Indiana Supreme Court reverses ruling on MCS-90 endorsement

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A trucking company and its driver involved in a fatal collision will not be able to rely on the insurance company’s MCS-90 endorsement after the Indiana Supreme Court ruled the coverage does not apply to an accident during an intrastate trip where non-hazardous materials were being transported.

Bruce Brown, an employee of B&T Bulk, a motor carrier in Mishawaka, was driving an empty trailer to pick up a load of cement when he crossed the centerline and collided with Dona Johnson. She died as a result.

Johnson’s widower filed a wrongful-death action against Brown and B&T Bulk. Progressive Insurance Co., which covered the motor carrier, filed a separate cause of action, seeking, in part, a declaration that the MCS-90 endorsement does not apply. Under an MCS-90 endorsement, the insurer may be required to pay any final judgment against the insured arising out of an accident.

The Carroll Circuit Court entered an order finding, among other things, that the MCS-90 endorsement applied. Progressive appealed and the Court of Appeals of Indiana affirmed in Progressive Se. Ins. Co. v. B&T Bulk, LLC, 170 N.E.3d 1125, 1134 (Ind. Ct. App. 2021).

Granting transfer, the Indiana Supreme Court reversed the trial court. The unanimous court found the MCS-90 endorsement does not apply to an accident that occurred during an intrastate trip transporting non-hazardous property.

As the justices noted, the MCS-90 is an endorsement to an underlying insurance policy between the motor carrier and its insurer. The endorsement, as held by Canal Ins. Co. v. Coleman, 625 F.3d 244, 247 (5th Cir. 2010), “obligates an insurer to pay certain judgments against the insured … even though the insurance contract would have otherwise excluded coverage.” It also requires the insured to reimburse the insurer for any payment made to the public under the endorsement.

In this case, the parties agreed that Brown was on an intrastate trip at the time of the accident. And Appellees do not argue that Brown intended to leave Indiana at any point on his trip. Therefore, the Supreme Court concluded, under either the trip-specific or fixed-intent-of-the-shipper approach, Brown was not engaged in interstate commerce at the time of the accident.

The justices held that under federal law that the MCS-90 endorsement does not apply to this accident in Progressive Southeastern Insurance Company v. Bruce A. Brown, et al., 21S-CT-496.

Yet, the Supreme Court maintained that it also had to address the appellees’ argument that under Indiana law, the MCS-90 applied to motor carrier transporting non-hazardous property within the state.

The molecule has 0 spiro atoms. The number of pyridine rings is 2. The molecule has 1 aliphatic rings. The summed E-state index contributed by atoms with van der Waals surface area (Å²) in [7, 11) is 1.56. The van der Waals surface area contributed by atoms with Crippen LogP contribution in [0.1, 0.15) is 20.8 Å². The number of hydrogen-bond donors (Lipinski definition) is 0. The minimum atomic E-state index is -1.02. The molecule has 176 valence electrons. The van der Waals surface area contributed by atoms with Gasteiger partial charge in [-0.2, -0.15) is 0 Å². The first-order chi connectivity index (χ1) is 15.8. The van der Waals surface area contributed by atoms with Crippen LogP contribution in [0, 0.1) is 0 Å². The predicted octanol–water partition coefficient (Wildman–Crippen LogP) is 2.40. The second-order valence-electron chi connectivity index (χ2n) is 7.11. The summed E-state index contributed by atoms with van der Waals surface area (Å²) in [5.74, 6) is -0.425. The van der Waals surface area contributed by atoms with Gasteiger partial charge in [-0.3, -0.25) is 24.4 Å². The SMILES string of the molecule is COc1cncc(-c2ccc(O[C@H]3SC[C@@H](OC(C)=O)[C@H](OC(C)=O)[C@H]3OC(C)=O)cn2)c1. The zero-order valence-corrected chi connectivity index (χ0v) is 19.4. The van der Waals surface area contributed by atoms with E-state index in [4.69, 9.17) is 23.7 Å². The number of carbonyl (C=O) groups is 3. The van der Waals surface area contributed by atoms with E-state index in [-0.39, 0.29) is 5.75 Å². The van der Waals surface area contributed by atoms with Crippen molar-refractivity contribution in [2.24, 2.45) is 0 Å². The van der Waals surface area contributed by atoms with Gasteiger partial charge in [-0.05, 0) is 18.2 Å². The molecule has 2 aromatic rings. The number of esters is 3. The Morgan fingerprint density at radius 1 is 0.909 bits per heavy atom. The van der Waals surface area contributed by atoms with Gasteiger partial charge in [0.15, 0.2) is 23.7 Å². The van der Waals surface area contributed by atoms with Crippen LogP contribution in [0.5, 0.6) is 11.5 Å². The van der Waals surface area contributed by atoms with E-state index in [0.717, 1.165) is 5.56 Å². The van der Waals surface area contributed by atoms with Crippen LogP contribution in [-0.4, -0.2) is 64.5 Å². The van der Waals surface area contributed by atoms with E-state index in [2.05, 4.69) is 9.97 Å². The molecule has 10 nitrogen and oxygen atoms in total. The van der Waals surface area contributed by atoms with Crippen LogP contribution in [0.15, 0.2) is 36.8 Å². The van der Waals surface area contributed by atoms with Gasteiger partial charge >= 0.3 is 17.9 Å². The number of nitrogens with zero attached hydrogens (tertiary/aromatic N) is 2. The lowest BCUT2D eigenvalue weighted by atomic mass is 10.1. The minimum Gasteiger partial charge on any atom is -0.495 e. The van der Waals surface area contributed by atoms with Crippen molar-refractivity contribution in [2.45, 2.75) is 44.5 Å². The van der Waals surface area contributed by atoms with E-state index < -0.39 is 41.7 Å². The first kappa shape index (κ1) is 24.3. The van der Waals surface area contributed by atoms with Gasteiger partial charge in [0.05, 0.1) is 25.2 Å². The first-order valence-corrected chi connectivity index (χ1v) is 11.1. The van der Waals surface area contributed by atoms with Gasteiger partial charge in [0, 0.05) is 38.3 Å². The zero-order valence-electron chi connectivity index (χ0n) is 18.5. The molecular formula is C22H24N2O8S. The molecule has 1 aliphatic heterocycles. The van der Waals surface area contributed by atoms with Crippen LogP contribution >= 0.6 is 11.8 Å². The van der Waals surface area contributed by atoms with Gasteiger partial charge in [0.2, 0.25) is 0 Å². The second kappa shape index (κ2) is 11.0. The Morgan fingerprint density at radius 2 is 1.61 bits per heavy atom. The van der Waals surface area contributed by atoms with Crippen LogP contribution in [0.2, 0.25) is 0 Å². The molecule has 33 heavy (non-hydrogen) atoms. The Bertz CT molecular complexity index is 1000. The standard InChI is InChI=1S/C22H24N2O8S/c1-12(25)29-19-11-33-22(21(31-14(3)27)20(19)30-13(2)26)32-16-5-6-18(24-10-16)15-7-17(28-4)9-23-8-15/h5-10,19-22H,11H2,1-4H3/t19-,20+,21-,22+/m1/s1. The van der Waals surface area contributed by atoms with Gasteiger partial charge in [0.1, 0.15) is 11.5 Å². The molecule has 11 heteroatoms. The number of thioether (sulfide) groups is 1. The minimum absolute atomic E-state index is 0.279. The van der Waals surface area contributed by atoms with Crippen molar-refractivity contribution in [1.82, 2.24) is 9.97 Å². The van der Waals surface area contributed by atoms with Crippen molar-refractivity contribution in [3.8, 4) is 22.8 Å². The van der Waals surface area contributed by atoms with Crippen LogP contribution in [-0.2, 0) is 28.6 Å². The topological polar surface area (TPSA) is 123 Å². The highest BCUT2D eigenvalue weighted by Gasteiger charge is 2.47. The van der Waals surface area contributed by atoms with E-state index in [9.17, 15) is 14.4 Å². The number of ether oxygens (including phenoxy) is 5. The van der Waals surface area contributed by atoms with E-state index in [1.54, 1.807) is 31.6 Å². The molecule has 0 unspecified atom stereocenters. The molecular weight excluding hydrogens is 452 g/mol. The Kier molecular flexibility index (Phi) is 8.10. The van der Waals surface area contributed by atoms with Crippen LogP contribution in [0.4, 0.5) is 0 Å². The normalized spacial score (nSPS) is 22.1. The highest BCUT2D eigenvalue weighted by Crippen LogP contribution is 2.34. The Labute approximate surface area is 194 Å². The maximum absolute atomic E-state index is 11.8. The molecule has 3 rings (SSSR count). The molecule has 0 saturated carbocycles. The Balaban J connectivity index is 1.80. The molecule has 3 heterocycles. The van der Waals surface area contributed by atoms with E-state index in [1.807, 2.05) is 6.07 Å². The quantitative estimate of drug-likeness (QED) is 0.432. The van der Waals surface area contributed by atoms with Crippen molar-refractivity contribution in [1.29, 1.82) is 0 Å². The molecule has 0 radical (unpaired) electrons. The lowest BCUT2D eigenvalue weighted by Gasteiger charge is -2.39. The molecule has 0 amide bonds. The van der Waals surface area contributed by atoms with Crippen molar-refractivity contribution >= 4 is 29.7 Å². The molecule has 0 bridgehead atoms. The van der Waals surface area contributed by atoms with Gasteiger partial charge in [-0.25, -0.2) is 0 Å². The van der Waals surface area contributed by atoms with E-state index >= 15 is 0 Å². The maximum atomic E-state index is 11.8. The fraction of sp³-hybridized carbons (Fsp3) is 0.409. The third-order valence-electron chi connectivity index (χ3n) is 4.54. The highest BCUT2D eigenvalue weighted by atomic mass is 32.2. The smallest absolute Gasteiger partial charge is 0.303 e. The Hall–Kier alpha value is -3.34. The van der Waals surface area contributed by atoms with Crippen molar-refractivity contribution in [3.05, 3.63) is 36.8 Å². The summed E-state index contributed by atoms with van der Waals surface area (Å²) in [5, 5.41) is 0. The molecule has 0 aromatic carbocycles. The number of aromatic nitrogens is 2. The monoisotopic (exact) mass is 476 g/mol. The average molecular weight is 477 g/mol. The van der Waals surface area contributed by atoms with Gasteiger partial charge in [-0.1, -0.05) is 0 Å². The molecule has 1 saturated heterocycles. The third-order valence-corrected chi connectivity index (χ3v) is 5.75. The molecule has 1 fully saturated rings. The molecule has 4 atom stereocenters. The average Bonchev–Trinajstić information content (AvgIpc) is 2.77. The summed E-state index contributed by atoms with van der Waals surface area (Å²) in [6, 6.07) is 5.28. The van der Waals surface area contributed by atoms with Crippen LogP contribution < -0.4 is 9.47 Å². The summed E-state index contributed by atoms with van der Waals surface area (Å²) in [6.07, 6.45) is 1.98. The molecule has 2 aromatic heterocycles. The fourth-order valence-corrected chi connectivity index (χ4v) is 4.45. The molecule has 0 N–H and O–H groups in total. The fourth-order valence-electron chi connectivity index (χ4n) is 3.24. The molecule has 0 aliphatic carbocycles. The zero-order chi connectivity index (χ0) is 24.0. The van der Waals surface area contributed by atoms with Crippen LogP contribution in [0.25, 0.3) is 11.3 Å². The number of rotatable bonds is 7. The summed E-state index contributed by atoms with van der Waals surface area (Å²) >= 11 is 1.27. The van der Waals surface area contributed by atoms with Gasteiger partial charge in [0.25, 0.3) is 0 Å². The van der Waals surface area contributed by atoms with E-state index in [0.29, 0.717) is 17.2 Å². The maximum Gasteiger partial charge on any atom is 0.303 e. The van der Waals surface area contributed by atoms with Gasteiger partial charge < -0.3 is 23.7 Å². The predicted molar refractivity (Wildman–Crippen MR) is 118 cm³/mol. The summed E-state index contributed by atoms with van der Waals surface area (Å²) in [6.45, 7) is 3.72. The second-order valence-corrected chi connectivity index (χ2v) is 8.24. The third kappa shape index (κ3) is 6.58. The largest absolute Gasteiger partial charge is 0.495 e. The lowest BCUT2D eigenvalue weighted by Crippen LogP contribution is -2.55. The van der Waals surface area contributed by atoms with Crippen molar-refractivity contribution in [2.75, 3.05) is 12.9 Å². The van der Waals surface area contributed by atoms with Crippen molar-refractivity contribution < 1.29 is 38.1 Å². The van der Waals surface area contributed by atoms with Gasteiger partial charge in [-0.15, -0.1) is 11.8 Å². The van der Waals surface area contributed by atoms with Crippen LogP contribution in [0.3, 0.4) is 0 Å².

The justices held the issue was whether Indiana Code § 8-2.1-24-18(a) expands 49 C.F.R. Part 387 beyond what the federal law requires.

Specifically, the appellees argued that section 18(a) expands the financial responsibility requirements to all intrastate motor carriers, regardless of what type of property they are transporting. They relied on the fact that section 18(a) does not limit Part 387’s applicability to certain types of intrastate carriers.

Ultimately, the Supreme Court found the argument unavailing.

“We recognize that today’s opinion is at odds with our court of appeals’ opinion in Sandberg Trucking, Inc. v. Johnson, 76 N.E.3d 178 (Ind. Ct. App. 2017),” Justice Geoffrey Slaughter wrote for the court. “In Sandberg, the court held that 49 C.F.R. § 392.22 applied to motor carriers engaged in purely intrastate commerce, despite a contrary federal regulation. The court reasoned that it would be absurd to hold that the general assembly ‘went to the trouble of adopting federal regulations and specifically making them applicable to intrastate commerce while simultaneously adopting one that nullified the entire adoption.’ But this approach asks us to ignore the plain language of section 18(a).

“Again, were we to agree with the Sandberg court’s interpretation, we would have to read each provision of each regulation and determine when replacing ‘interstate’ with ‘intrastate’ made sense with our understanding of the legislature’s policy goals under section 18(a),” Slaughter continued. “We decline to impose our own value judgments for those the legislature could have enacted but did not. Thus, to the extent Sandberg is at odds with our opinion today, we overrule it.”

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